A recent string of comments on the bulletin board
concerning the subject of fly tying certification
bothered me a bit. It seems a father and son team
has decided to start a fly tying certification
organization to test and certify fly tiers in their
form of art. Considering the involvement both of
them have in the Federation of Fly Fishers (FFF)
casting instructor certification program, I can
guess the nature of their new process.
Don't get me wrong, I don't have anything against
certificates of achievement. If you think about it,
every time you visit the doctor's office you see one
of those certificates on his wall telling the world
that he has studied and passed the requirements to
practice medicine. I don't suppose I would doubt
his qualifications if I didn't see that certificate,
but I'm sure he's proud of that accomplishment.
While I don't always appreciate certificates, especially
from the self serving or self appointed, I do believe many
of them recognize specific accomplishments or achievements
that one can be proud of. For instance, I don't agree
with the way the FFF conducts their casting instructor
certification program, but I also respect the accomplishments
of many who have passed that certification course. If it
was easy, I suppose more people would have those certificates.
On the other hand, I oppose the attempts of some who have
tried to force their services on me and others because
they have a certificate of some kind. If their service
was so valuable, I think they would be asked to provide
it without any hard selling on their part. Some people's
services are that valuable and some aren't. I think the
guys who try to force the issue are probably the ones
that offer the least valuable service. On the other
hand, some people offer services so valuable, they are
in constant demand.
Getting back to my point, I also have some certificates on
my walls. Their value is probably only known to me, and I
suppose it's better that way. Why would you care what
certificates I have on my wall? Nothing about them had
anything to do with you anyway. However, they are something
I'm proud of and that's why I have them on the wall.
If you walk into my basement you'll see dozens of deer and
elk antlers on the walls. They are certificates of my skills
as a hunter. I had to earn each and every one of them. Do
they have an impact on you? Nope, but they tell anyone who
enters that I have worked on my hunting skills to the point
that I have true skills in that area. They mean something
to me, but I doubt they could ever mean anything to anyone
I have about a dozen certificates of accomplishment in various
areas of several occupations I have had, including my current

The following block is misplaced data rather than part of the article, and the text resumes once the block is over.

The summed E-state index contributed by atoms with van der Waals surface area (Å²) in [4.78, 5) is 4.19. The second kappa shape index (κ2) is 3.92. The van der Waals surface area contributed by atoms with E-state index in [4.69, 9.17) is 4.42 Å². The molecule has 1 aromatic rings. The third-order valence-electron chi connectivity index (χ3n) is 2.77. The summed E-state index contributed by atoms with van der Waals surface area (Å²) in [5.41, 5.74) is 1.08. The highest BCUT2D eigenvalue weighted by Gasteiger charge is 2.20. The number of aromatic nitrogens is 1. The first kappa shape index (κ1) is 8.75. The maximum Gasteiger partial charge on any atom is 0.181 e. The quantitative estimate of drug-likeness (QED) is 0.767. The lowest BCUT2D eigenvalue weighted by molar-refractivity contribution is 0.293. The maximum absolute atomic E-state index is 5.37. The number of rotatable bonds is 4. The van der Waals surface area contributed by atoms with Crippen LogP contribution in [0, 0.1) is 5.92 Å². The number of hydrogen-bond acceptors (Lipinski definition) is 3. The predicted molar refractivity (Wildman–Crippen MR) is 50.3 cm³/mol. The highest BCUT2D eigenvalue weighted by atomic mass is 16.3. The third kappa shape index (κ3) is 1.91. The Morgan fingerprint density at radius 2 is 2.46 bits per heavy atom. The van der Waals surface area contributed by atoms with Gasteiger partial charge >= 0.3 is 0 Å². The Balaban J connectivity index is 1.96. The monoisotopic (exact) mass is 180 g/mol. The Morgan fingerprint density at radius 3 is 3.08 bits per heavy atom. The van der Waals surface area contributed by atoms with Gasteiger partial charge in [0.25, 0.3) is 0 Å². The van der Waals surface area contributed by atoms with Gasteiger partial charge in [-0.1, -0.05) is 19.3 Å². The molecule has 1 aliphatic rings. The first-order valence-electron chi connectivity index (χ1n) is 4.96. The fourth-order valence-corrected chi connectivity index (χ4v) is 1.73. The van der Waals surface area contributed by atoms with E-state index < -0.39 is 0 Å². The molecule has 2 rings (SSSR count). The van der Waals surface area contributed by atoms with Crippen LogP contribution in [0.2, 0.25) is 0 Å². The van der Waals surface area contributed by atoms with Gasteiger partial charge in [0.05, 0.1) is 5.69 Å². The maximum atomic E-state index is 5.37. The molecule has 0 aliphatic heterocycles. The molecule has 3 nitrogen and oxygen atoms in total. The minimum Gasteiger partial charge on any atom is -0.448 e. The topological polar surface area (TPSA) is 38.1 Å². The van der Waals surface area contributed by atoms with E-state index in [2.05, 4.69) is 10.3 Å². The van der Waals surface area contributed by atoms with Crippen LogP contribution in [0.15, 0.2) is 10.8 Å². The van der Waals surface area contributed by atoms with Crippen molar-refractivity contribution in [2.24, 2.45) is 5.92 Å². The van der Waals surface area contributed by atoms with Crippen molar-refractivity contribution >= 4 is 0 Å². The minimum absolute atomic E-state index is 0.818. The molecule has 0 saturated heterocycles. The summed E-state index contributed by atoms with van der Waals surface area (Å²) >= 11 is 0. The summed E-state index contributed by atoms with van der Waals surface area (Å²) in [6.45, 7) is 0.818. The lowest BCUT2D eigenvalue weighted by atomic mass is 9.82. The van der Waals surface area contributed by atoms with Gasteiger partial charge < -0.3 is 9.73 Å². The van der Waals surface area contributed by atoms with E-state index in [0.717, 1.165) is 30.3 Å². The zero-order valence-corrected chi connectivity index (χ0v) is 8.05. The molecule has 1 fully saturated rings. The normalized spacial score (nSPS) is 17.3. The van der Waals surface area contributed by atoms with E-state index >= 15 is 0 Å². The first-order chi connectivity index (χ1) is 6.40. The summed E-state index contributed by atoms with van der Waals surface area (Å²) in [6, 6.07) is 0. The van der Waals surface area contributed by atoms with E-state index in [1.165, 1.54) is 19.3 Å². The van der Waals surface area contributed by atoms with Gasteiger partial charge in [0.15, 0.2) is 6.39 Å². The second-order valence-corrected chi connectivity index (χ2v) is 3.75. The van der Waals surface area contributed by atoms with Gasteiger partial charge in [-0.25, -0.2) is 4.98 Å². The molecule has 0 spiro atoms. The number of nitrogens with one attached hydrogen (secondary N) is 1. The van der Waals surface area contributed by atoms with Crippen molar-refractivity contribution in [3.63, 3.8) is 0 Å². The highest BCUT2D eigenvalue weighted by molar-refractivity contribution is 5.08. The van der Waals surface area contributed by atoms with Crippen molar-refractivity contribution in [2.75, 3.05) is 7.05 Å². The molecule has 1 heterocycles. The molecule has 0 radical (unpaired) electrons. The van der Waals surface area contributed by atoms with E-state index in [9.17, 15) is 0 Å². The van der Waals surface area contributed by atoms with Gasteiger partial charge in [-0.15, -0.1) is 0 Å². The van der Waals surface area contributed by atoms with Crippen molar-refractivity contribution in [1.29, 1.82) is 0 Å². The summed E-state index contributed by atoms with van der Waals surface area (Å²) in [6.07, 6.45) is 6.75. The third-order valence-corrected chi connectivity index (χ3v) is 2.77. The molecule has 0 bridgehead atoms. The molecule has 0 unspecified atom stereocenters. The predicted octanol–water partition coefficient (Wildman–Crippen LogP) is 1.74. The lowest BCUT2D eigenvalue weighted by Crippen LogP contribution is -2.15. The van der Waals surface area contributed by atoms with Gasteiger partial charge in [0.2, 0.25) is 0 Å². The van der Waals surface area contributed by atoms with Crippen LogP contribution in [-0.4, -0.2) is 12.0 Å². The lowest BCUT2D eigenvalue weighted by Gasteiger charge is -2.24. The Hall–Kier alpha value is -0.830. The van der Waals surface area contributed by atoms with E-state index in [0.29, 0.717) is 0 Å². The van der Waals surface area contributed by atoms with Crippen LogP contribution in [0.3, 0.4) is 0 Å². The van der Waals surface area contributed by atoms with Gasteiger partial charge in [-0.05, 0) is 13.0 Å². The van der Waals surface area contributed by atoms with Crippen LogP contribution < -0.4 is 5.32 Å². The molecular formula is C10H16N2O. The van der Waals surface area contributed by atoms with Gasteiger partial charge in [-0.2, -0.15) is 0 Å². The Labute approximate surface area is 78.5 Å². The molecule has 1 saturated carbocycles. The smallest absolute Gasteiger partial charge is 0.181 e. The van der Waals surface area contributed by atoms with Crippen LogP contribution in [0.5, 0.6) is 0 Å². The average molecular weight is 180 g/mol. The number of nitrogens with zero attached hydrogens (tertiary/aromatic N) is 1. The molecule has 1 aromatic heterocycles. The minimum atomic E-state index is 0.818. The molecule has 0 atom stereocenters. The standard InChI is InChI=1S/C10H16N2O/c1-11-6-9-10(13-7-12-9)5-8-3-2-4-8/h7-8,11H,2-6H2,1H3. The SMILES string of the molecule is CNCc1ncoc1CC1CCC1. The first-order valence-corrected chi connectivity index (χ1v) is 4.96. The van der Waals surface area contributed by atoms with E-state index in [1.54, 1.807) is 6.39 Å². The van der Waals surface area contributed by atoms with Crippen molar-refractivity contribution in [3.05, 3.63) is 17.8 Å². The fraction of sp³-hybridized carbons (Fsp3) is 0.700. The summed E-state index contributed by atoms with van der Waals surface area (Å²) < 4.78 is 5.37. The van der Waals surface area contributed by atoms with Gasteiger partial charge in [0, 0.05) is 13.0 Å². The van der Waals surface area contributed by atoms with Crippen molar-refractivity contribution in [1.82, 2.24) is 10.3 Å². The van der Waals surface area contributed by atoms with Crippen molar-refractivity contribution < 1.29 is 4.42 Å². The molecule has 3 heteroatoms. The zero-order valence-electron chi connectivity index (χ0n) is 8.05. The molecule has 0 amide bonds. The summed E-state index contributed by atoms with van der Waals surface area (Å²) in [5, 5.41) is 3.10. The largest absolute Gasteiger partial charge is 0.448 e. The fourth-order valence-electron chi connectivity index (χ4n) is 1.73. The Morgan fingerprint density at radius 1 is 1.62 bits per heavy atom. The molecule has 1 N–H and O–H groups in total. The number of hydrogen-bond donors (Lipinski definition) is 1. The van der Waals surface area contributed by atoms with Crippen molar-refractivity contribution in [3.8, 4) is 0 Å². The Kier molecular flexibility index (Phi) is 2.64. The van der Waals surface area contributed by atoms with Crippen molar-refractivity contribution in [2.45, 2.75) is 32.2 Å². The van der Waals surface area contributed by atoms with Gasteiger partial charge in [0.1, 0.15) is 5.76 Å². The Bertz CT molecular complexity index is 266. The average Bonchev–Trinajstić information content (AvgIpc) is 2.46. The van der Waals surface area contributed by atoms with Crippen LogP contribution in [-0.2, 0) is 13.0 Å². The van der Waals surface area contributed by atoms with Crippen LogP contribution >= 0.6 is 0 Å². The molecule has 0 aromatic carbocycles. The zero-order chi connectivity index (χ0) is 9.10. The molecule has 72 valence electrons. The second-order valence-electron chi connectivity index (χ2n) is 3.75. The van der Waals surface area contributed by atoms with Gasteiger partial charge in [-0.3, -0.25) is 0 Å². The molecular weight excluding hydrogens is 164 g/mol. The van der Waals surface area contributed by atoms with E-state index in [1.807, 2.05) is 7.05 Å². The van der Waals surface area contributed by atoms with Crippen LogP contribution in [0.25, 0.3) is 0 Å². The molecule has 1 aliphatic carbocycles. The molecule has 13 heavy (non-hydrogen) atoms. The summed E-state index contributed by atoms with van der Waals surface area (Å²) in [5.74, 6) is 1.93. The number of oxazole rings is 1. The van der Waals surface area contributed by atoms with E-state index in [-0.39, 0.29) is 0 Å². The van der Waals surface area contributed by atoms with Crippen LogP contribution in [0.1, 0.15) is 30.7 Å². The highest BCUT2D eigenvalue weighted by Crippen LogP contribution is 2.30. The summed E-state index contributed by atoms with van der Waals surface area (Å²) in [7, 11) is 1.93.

occupation. They tell anyone willing to read them that I
worked hard and showed considerable skills in those areas
of my job. They say that I excelled above the average guy.
Do I think you should care? No. Why should any of that
matter to you?
On another wall I have several dozen certificates I'm
particularly proud of. They are the certificates and
letters of appreciation I have received from various
youth and community service organizations I have helped
with my time and talents. They indicate my willing service
to their needs and goals. They show I care about our youth
and needy. They matter to me and the groups that gave
them to me, but they are worth nothing more than that.
They won't even buy a cup of coffee.
Scattered throughout my basement I have framed photos I
have taken. They are the best samples I have of that type
of accomplishment. Scattered with them are framed pages
of articles I have had in magazines like Outdoor Life and
Fly Tyer magazine. They point out some work and some
talent. They won't buy a cup of coffee either.
There is one certificate I'm especially proud of. It sits
on a shelf housed in a triangular frame with a plaque under
it. More than the Meritorious Service Medals and other
achievement type medals I received while in the armed forces,
this one means a lot to me. It embraces my total belief
and commitment to a type of service many others performed
with me. In a way it is the spirit or soul of a time in
my life. In my lifetime, I have accomplished nothing greater
than the accomplishment this certificate signifies. It is
a folded flag of the United States of America. It was flown
over the United States Capitol building then secured by a
former South Dakota senator to be presented to me at the
time of my retirement from the United States Air Force.
That certificate tells all who would look at it, that I
have served this country in the armed forces for 20 years
of my life. It says I placed the needs of my country above
my own life for the sake of freedom and national security.
It is an enduring symbol of those who served before me and
those who continue to serve after me. A link in a chain
that hasn't been broken, I share its honor with all others
who have served in the same fashion.
With that in mind, I suppose I don't share the enthusiasm
of some others when a family announces that they have started
a new certification program. I see through the core to the
money on the other side and wonder what their true motive is.
Is it honorable, or just another way for two individuals to
make some money? I'll let you decide that question for
yourself. I already know which certificate I treasure
the most. I'm a member of an exclusive club that many
others who will read this share; but it's a membership
that can't be bought with anything other than service